As with most things in D&D, the players have room to be creative and use resources uniquely at their disposal, but there is plenty of choice to be had in the ‘standard’ options. Between managing pace, each character’s individual actions and the changing circumstances of travel, you can see the makings of a fun game that integrates well with something D&D adventurers do on a regular basis: getting around.

That’s all well and good, but what makes this a good system for exploration? Why is it even necessary at all if teams of adventurers have been exploring foreign lands in D&D since its conception? I’m glad you asked; this will require looking a little bit deeper at what the player does during a D&D session, and what makes it engaging.

The Core Mechanic

The core rule which governs pretty much everything in D&D is that you roll a 20-sided die, add some numbers to it which represent your skill at the given task, and try to get higher than a different number which represents the difficulty of the task. This mechanic is straightforward and flexible, and other games, like Fallen London and games constructed with the Story Nexus engine, use a similar setup to resolve actions in a semi-random fashion. It was even released by Wizards of the Coast under the Open Game License as an entity separate from D&D: the d20 System.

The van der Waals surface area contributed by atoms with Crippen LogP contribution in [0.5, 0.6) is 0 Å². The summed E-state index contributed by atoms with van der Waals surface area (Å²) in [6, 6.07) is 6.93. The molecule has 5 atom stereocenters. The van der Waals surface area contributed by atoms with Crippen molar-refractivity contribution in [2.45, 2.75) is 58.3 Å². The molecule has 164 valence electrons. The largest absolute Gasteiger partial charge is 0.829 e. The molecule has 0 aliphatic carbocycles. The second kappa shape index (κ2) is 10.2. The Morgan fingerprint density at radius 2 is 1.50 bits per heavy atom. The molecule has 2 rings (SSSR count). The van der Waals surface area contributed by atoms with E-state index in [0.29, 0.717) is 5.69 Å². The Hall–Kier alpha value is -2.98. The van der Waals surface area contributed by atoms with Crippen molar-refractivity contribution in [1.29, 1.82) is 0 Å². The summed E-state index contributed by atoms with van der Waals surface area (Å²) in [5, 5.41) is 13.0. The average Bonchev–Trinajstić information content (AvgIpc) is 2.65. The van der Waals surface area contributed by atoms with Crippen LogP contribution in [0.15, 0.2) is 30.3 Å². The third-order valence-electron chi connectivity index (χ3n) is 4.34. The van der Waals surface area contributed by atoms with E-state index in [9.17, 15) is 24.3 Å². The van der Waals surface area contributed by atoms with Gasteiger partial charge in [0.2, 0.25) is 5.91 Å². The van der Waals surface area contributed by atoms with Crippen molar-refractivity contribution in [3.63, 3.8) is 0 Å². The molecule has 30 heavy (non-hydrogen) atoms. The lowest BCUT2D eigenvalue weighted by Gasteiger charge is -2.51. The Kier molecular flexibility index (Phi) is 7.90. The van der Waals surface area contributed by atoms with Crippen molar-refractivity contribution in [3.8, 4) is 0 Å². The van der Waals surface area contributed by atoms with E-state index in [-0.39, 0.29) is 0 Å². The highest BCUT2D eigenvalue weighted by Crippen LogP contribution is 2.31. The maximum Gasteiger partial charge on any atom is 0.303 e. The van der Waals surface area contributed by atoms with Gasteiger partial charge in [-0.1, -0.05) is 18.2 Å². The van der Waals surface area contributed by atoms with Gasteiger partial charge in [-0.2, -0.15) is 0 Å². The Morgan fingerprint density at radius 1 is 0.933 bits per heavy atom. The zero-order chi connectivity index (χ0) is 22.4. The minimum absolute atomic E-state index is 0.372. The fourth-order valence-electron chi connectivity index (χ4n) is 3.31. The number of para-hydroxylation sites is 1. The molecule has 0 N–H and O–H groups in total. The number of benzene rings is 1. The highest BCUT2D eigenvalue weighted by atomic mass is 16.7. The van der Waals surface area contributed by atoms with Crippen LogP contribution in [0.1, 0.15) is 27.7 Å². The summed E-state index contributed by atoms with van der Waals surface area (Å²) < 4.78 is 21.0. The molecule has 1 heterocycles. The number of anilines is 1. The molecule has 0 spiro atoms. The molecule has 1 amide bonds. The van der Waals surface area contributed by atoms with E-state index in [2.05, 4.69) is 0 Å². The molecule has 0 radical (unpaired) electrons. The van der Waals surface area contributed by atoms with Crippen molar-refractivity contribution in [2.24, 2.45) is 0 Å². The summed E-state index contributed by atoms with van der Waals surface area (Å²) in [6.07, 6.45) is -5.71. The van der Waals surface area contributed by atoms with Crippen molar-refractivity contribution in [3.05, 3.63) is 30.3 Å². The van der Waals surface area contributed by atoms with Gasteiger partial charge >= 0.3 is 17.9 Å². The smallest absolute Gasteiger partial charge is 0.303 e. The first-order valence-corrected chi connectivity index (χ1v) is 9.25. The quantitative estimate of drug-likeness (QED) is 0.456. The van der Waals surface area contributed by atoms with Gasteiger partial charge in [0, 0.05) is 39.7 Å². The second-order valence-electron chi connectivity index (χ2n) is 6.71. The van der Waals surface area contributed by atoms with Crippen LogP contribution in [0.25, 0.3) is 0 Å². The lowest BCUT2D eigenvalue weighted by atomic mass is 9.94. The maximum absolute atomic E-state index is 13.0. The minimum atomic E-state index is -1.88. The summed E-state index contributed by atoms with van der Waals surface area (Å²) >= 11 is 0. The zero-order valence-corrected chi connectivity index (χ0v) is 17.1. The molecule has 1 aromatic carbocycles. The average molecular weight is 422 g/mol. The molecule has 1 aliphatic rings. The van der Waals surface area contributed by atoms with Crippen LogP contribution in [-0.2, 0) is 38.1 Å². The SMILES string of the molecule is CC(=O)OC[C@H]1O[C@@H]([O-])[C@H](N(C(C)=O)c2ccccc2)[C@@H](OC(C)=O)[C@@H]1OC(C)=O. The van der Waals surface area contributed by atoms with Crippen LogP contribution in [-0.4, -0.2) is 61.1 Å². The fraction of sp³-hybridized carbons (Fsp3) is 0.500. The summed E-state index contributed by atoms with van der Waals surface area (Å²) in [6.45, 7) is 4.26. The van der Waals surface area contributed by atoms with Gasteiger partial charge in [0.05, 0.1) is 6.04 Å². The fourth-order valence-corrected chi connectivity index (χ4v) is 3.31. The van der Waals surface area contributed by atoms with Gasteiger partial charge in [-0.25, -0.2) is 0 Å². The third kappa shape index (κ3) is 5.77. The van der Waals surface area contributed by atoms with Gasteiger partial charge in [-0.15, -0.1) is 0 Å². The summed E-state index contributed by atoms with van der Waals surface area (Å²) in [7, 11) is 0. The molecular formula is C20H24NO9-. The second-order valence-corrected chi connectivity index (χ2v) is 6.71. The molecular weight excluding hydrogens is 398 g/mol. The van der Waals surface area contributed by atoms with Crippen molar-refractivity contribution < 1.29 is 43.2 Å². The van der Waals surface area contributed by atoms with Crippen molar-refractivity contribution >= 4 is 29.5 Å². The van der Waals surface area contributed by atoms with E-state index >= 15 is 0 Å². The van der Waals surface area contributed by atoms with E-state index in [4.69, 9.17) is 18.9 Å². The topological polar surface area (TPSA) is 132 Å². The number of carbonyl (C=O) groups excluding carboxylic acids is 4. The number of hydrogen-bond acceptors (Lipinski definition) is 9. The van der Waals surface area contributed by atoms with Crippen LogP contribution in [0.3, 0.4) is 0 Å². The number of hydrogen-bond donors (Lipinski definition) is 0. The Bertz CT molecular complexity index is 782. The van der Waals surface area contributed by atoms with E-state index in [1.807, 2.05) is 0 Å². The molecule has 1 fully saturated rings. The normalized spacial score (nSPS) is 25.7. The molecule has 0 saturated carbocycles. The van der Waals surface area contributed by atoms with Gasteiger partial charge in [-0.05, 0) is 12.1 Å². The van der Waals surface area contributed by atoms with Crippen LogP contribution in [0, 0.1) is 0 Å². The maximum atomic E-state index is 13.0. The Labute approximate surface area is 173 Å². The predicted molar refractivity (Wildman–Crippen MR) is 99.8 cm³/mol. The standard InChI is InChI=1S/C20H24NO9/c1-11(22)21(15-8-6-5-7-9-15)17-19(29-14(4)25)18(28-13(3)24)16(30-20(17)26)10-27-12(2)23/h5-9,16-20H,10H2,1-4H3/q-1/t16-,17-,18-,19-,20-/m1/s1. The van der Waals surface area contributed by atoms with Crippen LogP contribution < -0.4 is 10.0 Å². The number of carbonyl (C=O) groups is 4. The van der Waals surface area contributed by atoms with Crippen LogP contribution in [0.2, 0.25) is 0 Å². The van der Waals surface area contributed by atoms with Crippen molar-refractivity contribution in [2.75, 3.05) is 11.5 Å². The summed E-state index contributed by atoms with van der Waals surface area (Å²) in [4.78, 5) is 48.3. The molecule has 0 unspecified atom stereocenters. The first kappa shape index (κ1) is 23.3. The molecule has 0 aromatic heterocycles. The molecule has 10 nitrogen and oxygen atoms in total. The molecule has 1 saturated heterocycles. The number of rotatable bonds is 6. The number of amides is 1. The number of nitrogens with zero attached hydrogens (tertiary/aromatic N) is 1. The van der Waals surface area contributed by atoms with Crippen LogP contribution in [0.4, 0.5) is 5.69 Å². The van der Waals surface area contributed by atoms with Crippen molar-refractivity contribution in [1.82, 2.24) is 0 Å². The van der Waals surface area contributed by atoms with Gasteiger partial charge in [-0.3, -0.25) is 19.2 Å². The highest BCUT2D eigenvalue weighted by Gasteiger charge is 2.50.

However, this mechanic only provides one action for the player: rolling a die. This is better than nothing, but not particularly exciting. Combat gives the mechanic a much richer context, where it is used to resolve attacks, defense and any number of other creative actions the player comes up with. This context is important in elevating the flexible mechanic to being part of a fun game and I’d like to break down what makes it tick.

In combat, the player has very clear success and failure conditions (beat the enemy or be defeated yourself) as well as consequences for failure (often character death, even if this can be waived by the DM depending on the circumstances). There is a prescribed progression to the action (you take a turn, they take a turn) a number of predefined choices the player can take (movement and types of attacks or actions) and a solid default option for the times when a player doesn’t want to get a headache thinking about it (just attack).

All of these elements create a system in which the player can get invested, make choices, and naturally progress towards a finish point (whether successful or not). This is all pre-built in, and any effort the DM puts in on top can then enrich the experience, which I think is pretty important.